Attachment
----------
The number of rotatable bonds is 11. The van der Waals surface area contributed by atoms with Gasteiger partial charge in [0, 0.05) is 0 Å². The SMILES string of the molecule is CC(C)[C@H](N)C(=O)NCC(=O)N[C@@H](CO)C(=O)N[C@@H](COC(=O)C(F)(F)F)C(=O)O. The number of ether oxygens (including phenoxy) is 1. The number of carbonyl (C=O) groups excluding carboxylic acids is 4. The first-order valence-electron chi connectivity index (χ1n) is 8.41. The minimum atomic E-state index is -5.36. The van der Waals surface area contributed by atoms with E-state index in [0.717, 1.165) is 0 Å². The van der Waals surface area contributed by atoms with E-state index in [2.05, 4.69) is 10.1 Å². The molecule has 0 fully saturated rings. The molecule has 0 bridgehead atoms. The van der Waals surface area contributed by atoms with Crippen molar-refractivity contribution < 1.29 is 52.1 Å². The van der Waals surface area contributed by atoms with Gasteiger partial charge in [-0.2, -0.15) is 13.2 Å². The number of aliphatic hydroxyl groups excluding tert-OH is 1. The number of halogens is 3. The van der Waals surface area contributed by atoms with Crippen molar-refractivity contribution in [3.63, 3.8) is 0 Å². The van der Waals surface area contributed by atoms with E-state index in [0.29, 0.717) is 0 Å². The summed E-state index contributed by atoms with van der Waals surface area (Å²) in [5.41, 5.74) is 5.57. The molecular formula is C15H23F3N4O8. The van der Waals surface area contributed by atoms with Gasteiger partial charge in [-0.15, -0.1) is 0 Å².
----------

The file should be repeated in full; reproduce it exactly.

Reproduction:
The number of rotatable bonds is 11. The van der Waals surface area contributed by atoms with Gasteiger partial charge in [0, 0.05) is 0 Å². The SMILES string of the molecule is CC(C)[C@H](N)C(=O)NCC(=O)N[C@@H](CO)C(=O)N[C@@H](COC(=O)C(F)(F)F)C(=O)O. The number of ether oxygens (including phenoxy) is 1. The number of carbonyl (C=O) groups excluding carboxylic acids is 4. The first-order valence-electron chi connectivity index (χ1n) is 8.41. The minimum atomic E-state index is -5.36. The van der Waals surface area contributed by atoms with E-state index in [0.717, 1.165) is 0 Å². The van der Waals surface area contributed by atoms with E-state index in [2.05, 4.69) is 10.1 Å². The molecule has 0 fully saturated rings. The molecule has 0 bridgehead atoms. The van der Waals surface area contributed by atoms with Crippen molar-refractivity contribution < 1.29 is 52.1 Å². The van der Waals surface area contributed by atoms with Gasteiger partial charge in [-0.2, -0.15) is 13.2 Å². The number of aliphatic hydroxyl groups excluding tert-OH is 1. The number of halogens is 3. The van der Waals surface area contributed by atoms with Crippen molar-refractivity contribution in [3.63, 3.8) is 0 Å². The van der Waals surface area contributed by atoms with E-state index in [0.29, 0.717) is 0 Å². The summed E-state index contributed by atoms with van der Waals surface area (Å²) in [5.41, 5.74) is 5.57. The molecular formula is C15H23F3N4O8. The van der Waals surface area contributed by atoms with Gasteiger partial charge in [-0.15, -0.1) is 0 Å².